faithful, even to death, and wise after their own fashion. Do not scorn
them for lesser men, my son, for although their triumphs have been
lesser than those of our people, so also have their sins been lesser
than ours. For ours is a corrupt nation, Boromir. Ever we have grown in
pride, and ever we have less of which to be proud. Once the Numenoreans
were favoured, Kings among men, but we have fallen from grace. And it
is thus, maybe that the Rohirrim are a better people than we. At the
least they have never wavered in their alliegance." Denethor paused,
noticing a stubborn frown creasing Boromir's features. He sighed.
"Dost thou know what the word 'Alliegance' means, Little Captain?"
Boromir did not answer, but Denethor knew by the set of the little
one's jaw that he did not.
"Allies, Boromir, are the greatest gift a man can have. An ally is one
who will aid you when you have need, one whom thou wilt protect with
thy life, one whom
thou wilt aid in turn when they call.”
“An ally is a friend then?” Boromir asked, frowning slightly.
“Not quite.” his father replied. “We of Gondor once had an alliance
with the Corsairs of Umbar, but there was never friendship between our
peoples. But an alliance can also go deeper - that which we have with
the men of Rohan is of that sort. The men of Rohan, Little Captain,
have sworn with their blood to protect Gondor in her hour of need, and
we have sworn the like to them. May that alliegance never
fail!”Denethor smiled at his son. “Knowing thy allies, Boromir, is one
way in which a steward must be strong.”
Boromir turned to look at him, his clear grey eyes so innocent and
beautiful that Denethor felt a powerful surge of love within his chest
for his small son.
“Who are thy allies, Little Captain?” he asked softly.
Boromir sat silent for a moment, as if thinking.
“Faramir.” he said at last. “Faramir is my ally.” Denethor smiled.
“Of that I am glad, Little Captain.”
Lifting the child from his lap, Denethor stood up.
“Come, Boromir,” he said “I have a gift for thy mother and it is time
that thou was’t abed.” Denethor lifted from beside his throne a package
wrapped in soft cloth. Then, taking the little one by the hand, father
and son walked side by side from the great hall.
Finduilas sat in her high chamber in the silver tower of Ecthellion.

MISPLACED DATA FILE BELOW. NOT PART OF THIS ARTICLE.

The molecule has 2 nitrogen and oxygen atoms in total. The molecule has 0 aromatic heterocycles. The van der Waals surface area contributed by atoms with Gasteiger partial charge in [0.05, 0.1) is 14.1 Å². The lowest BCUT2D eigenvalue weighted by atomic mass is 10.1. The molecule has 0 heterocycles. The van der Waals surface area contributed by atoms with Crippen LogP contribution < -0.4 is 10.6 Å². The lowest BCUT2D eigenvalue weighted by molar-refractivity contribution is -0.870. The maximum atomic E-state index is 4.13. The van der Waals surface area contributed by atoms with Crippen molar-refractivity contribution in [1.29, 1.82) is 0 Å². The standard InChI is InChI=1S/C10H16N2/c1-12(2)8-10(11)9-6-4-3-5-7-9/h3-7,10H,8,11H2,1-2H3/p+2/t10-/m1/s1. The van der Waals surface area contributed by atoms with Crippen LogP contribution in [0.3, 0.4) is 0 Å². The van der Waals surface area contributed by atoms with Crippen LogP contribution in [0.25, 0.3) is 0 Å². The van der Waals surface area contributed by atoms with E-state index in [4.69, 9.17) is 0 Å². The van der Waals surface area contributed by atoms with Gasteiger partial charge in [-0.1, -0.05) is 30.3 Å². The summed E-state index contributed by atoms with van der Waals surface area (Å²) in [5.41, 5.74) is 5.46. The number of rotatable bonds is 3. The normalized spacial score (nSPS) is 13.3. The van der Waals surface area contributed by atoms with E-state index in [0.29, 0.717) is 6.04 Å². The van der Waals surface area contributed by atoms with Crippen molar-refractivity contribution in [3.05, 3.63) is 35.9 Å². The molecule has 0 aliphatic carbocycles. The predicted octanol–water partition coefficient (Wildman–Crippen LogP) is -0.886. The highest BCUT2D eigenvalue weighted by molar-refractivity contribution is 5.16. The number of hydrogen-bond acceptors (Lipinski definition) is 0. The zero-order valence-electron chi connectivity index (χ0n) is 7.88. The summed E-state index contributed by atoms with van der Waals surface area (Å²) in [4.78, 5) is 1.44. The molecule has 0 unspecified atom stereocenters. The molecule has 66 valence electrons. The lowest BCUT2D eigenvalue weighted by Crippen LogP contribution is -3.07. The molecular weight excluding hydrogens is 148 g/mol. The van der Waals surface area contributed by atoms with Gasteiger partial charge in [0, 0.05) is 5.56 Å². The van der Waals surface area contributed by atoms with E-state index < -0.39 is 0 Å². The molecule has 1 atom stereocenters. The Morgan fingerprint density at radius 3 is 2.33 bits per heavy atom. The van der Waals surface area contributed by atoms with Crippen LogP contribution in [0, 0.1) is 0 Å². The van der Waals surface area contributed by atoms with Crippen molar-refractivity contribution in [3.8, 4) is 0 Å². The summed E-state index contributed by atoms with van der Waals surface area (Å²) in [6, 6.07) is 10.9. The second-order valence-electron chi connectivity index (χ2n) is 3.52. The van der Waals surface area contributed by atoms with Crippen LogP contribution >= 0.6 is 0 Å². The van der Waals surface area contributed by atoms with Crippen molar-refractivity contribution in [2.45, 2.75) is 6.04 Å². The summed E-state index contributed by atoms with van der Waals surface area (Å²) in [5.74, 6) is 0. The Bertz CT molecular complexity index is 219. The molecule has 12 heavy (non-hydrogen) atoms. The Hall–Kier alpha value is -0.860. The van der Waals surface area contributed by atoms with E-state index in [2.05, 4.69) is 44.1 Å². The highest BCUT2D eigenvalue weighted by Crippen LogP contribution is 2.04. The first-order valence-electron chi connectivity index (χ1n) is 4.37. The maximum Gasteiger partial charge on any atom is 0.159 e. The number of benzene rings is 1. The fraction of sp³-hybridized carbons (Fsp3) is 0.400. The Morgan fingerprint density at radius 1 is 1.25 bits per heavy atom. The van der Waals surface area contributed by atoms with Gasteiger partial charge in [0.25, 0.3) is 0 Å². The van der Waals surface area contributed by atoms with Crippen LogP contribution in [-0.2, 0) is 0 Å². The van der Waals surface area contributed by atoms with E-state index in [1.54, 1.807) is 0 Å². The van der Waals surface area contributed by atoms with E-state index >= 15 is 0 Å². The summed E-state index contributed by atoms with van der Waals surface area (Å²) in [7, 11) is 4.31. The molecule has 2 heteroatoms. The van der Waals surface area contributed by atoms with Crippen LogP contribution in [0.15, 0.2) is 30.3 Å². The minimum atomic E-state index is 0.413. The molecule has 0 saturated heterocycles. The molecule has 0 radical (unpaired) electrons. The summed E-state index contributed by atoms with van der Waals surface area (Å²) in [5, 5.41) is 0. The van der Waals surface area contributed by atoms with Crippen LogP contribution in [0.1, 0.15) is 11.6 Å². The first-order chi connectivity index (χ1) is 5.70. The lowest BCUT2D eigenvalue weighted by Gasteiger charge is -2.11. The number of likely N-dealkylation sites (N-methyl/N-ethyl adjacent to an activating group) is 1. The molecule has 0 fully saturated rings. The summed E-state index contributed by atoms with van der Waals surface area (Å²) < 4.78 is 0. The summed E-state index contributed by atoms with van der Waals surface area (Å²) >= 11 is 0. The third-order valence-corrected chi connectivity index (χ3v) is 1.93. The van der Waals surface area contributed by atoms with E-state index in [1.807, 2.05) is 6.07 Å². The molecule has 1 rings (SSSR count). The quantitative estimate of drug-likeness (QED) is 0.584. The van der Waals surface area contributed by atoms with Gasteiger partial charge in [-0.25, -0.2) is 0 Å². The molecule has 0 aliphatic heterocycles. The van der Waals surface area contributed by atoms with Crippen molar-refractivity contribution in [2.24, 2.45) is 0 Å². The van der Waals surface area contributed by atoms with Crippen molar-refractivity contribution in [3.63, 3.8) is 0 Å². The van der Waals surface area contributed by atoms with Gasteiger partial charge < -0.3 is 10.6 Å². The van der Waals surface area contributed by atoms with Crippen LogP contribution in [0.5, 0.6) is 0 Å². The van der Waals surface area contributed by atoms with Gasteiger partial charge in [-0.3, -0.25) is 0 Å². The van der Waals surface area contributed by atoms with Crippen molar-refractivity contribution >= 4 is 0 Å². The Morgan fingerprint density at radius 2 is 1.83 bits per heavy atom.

The walls of the tower were of white stone, and from her high window,
sometimes, on a clear day, Finduilas could descry far off the glint of
sunlight upon the sea of her home. The sea! How her heart yearned for
it. To feel once again the spray upon her face, the white sand beneath
her bare feet. Sometimes, when the wind blew southwards up the Anduin,
she could taste the tang of salt upon the wind, and if she closed her
eyes, she could imagine that she stood once again within her brother’s
tower of Dol Amroth. Finduilas turned from the window, feeling tears
well up in her throat. She missed her home. Held safe within this stony
city, her heart longed to hear again the plaintive cry of the gulls.
Finduilas shook her head slightly, bending her face close to the soft
bundle she held in her arms. She put her pale cheek to Faramir’s
sleeping face, breathing in the soft, clean, comforting scent of the
babe. Holding Faramir as tighty as she could without waking him,
Finduilas whispered a lullabye.
"Sleep thou well my little princeling, sleep thou well my golden one,
Dream of white shores and of silver, dream of songs as yet unsung.
Sleep thou well my little princeling, sleep and dream of far off lands,
Hear the song of the great sea calling, white waves falling on jewelled sands.
Sleep thou well my little princeling, dream of golden childhood days,
Of the salt tang in the wind of evening, when a lonely piper plays.
Sleep thou well my little princeling,see where a lonely sea bird sails,
Dream of white wings in sunrise soaring, dream of a ship with silken sails.
Sleep thou well my little princeling, hear in thy heart the white gulls cry,
Hear the song of white sails swelling, till the day at last draws nigh.
Sleep thou well my little princeling, safe from all that hurts or harms,
Till the sun heralds in the morning, sleep thou safe here in my arms."
Denethor stood silent in the doorway, watching his wife as she sang.
Finduilas was so beautiful. Sometimes she seemed to him to be more
beautiful than should be possible for any mortal woman. Her back was to
him, but he watched the way her soft brown hair swayed as she mooved,
the way her blue gown sat about her slender waist. The tales said that
the people of Dol Amroth were descended of elven line, and well he
could believe it. It was not only their elven grace, but the strange
affinity they had for all of the land, and deep within their hearts
too, he knew, lay the sea longing of the elves. The sea! Finduilas
longed for it, he knew that. It troubled him sometimes, his selfish